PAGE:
Groups, cultures, societies, and nations use rituals as expressions of identity and to mark transitions such as beginnings.
The daily opening of Parliament has been marked for more than 150 years by the speaker saying a prayer. This ritual marks a transition from informality to formality. It has signified that the proceedings which follow should be seen by the Members of the house, as the prayer says, within a bigger context than "private and personal interests".
Whether the prayer has any effect on the conduct of the business that follows is questionable. The meaning of the ritual for some is as much in the doing as it is in the hearing.
Because of its theistic appeal to "Almighty God", and the Christian formulation, "through Jesus Christ our Lord", the prayer is increasingly seen as exclusive of those who do not believe in God or are not Christian.
The prayer originates from the first session of the New Zealand Parliament in Auckland on May 24, 1854. Immediately after the election of the speaker, James Macandrew, the Otago politician, businessman and Presbyterian elder, proposed "That it is fit and proper that the first act of the House of Representatives shall be a public acknowledgment of the Divine Being, and a public supplication for His favour on its future labours".
For Macandrew, the "House of Representatives, being the first embodiment of a New Zealand nationality, should be consecrated". Dr Walter Lee proposed a counter motion, "That the House of Representatives be not converted into a conventicle, and that prayers be not offered up."
James FitzGerald, the Christchurch politician and Anglican, raised concerns about the difficulty of having prayers in the future if Jews or Unitarians were members.
Others, including Edward Gibbon Wakefield, supported opening sessions with prayer, arguing from the example of other countries that "he should be sorry, for the sake of decency, that New Zealand should be singular in this respect among the Christian countries of the earth" if it did not begin its parliamentary sessions with prayer.
Dr Lee withdrew his motion. An amendment recognising the "importance of religious observances" but opposing public prayer stated that the House "did not commit itself to any act which may tend to subvert that perfect religious equality that is recognised by our Constitution". This was defeated by 20 votes to 10.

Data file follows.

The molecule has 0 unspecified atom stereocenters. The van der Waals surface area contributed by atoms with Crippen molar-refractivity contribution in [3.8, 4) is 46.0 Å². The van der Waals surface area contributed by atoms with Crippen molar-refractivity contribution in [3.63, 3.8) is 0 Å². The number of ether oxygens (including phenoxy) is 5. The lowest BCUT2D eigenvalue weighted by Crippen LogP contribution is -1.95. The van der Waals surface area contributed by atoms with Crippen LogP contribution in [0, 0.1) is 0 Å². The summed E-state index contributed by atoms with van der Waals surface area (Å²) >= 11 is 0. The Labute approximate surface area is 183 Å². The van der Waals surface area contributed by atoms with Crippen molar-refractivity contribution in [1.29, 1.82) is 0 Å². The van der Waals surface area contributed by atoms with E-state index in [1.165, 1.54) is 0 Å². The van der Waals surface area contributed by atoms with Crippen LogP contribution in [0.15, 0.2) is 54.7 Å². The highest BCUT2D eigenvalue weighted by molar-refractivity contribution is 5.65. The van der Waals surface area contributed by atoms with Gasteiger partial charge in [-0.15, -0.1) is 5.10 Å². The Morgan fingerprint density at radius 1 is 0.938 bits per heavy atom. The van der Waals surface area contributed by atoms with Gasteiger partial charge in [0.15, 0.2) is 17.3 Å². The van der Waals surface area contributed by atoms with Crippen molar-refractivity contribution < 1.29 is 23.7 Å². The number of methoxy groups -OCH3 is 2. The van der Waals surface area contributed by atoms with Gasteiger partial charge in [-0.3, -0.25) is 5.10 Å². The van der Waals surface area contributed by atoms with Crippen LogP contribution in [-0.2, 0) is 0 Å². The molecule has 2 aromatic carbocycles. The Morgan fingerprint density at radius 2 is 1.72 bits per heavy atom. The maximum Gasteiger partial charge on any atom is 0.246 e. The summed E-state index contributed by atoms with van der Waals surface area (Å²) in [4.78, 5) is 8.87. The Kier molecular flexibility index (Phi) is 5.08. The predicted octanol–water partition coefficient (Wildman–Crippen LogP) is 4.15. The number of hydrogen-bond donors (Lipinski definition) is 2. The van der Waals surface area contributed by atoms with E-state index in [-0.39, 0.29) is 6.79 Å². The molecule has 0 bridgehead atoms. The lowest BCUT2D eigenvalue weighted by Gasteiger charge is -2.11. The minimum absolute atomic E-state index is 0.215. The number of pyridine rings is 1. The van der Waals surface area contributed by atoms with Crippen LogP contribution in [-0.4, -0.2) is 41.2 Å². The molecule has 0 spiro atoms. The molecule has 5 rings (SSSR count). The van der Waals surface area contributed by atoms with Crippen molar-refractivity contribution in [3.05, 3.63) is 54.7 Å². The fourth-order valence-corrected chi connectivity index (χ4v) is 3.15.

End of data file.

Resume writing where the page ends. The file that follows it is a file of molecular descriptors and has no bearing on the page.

Macandrew's original motion to say prayers was carried. Another motion indicated that "the House distinctly asserts the privilege of a perfect political equality in all religious denominations, and that, whoever may be called upon to perform this duty for the House, it is not thereby intended to confer or admit any pre-eminence to that Church or religious body of which he may belong".
Similar issues were raised at the first meeting of the upper house, the Legislative Council. They agreed from the outset to have the prayers read by the Speaker and later wrote this into their standing orders.
One week after prayers were approved, the House of Representatives approved a motion introduced by Macandrew, and seconded by Henry Sewell, an Anglican from Christchurch, which also adopted the practice of the Speaker reading an opening prayer. The form of prayer was drawn up by a Committee and agreed to by the whole House.
The parliamentary debate expressed concerns over the exclusion of Jews, hinting then at what in today's world is a wider concern that the prayer excludes people of other faiths and those with no religious commitment.
Samuel Revans in 1854 opposed parliamentary prayers because he feared they would "lead the House away in a retrograde direction from the free spirit of the Constitution" which he thought was intended to exempt New Zealand "from the causes of heartburning on religious questions which being interwoven in the old institutions at Home could not be so readily got rid of."
The adoption of prayer in New Zealand was influenced by British parliamentary conventions.
Westminster democracy, however, was adapted to a colonial context without an established church, and the neutral speaker replaced the ecclesiastical chaplain.
Effective ritual binds people together in a common experience with which they can all identify. Just how far our common identity is being redefined in New Zealand is reflected in the questioning of our traditional ritual of opening Parliament with prayers.
Tradition is in tension with our growing multicultural, secular society. Finding public rituals that express what we hold in common today is something we should be striving for rather than perpetuating words and practices which reinforce exclusion.
* Rev Dr Allan Davidson teaches church history at St John's College and the University of Auckland.